Many major U.S. companies have embraced sustainable energy as part of broader efforts to bolster their triple bottom line. They see that their global marketplace is made up of consumers who prefer and, in the long run, will demand responsible products made by sustainability-minded businesses.

Is American Enterprise More Powerful Than The President Of The United States?
Ken Silverstein in FORBES

Investors hold the purse strings.

Even if environmental policies are rolled back, investors have shown that they won’t stand for giving businesses carte blanche to disregard environmental governance. Pension fund investors and university stakeholders have demanded divestiture from polluting businesses. Some of the largest funds have championed responsible investing for a decade or longer. Activist investors, even conservative institutional investors, can do the same in any public company including utilities.

Investors Sharpen Focus on Social and Environmental Risks to Stocks
Randall Smith in The New York Times

States are stepping up climate policy.

States have financial influence on the national stage. Some states will meet climate action commitments without the Paris agreement, which is good PR for Governors.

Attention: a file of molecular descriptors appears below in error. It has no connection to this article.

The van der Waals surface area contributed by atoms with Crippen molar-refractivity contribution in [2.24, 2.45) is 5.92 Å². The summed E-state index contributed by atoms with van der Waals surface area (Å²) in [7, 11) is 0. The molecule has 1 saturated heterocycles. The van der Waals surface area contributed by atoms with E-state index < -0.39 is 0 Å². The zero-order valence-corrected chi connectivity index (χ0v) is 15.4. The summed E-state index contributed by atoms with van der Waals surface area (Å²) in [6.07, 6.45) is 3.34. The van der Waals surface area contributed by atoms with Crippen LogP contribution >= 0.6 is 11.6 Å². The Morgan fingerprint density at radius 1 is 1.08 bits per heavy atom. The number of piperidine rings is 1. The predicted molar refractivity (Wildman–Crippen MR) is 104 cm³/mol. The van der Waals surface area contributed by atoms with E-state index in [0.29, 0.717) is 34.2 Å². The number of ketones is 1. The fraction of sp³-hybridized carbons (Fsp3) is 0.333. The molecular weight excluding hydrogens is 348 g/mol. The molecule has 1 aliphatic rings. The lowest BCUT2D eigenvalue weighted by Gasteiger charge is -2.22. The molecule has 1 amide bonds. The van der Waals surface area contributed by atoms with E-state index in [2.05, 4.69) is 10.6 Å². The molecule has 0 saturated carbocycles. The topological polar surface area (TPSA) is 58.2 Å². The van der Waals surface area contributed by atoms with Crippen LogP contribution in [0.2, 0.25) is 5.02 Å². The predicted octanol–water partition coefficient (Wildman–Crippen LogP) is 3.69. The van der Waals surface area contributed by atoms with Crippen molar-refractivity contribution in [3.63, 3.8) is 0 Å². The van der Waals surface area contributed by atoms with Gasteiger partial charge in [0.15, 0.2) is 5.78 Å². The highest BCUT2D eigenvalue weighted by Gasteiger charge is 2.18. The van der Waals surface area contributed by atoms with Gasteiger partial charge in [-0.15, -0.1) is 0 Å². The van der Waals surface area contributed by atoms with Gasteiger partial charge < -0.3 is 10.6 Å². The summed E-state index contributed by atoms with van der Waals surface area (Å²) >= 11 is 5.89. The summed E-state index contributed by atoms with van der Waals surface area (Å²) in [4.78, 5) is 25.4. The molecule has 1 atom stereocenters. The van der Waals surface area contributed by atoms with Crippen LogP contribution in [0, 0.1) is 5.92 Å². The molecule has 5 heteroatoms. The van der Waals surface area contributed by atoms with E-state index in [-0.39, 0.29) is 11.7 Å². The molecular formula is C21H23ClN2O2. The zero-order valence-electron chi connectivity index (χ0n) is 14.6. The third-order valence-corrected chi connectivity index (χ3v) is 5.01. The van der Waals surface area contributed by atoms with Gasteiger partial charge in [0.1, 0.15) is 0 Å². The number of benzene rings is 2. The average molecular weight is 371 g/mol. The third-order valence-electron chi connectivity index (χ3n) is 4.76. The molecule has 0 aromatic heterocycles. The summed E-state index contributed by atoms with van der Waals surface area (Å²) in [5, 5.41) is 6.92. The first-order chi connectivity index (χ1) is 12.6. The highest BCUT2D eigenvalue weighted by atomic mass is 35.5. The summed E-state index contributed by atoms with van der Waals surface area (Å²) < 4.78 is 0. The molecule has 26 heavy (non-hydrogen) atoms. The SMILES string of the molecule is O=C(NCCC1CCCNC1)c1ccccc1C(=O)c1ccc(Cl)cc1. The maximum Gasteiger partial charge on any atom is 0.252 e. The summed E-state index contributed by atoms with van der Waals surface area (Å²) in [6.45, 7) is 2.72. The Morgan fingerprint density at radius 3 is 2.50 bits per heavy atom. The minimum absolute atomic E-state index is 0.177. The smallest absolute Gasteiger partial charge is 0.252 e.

The states, not feds, make utility regulatory decisions about how much to support renewables and efficiency. And utilities always think far beyond the current administration, often planning 40 to 60 years out.

Governors can insist that “investing in American infrastructure” includes sustainable energy and a smarter grid. Or at least refuse to participate in building dead-end fossil fuel infrastructure like oil pipelines and coal terminals.

States also have legislative options including taxation. State-level carbon tax policies are an option for financially strapped states. A well crafted price on carbon applied to energy production and transportation fuels should be possible in several states.

To “backstop” is to pass state regulations replicating hard-earned federal regs that the GOP administration may let backslide by reversing or simply not enforcing them. And as new fed standards stall, states can set their own efficiency standards, for example forcing old energy-hog versions of appliances and machinery off the market.

Why did I prioritize businesses before the states? For one simple reason: states court businesses to locate and stay in their states. When big business talks, governors listen.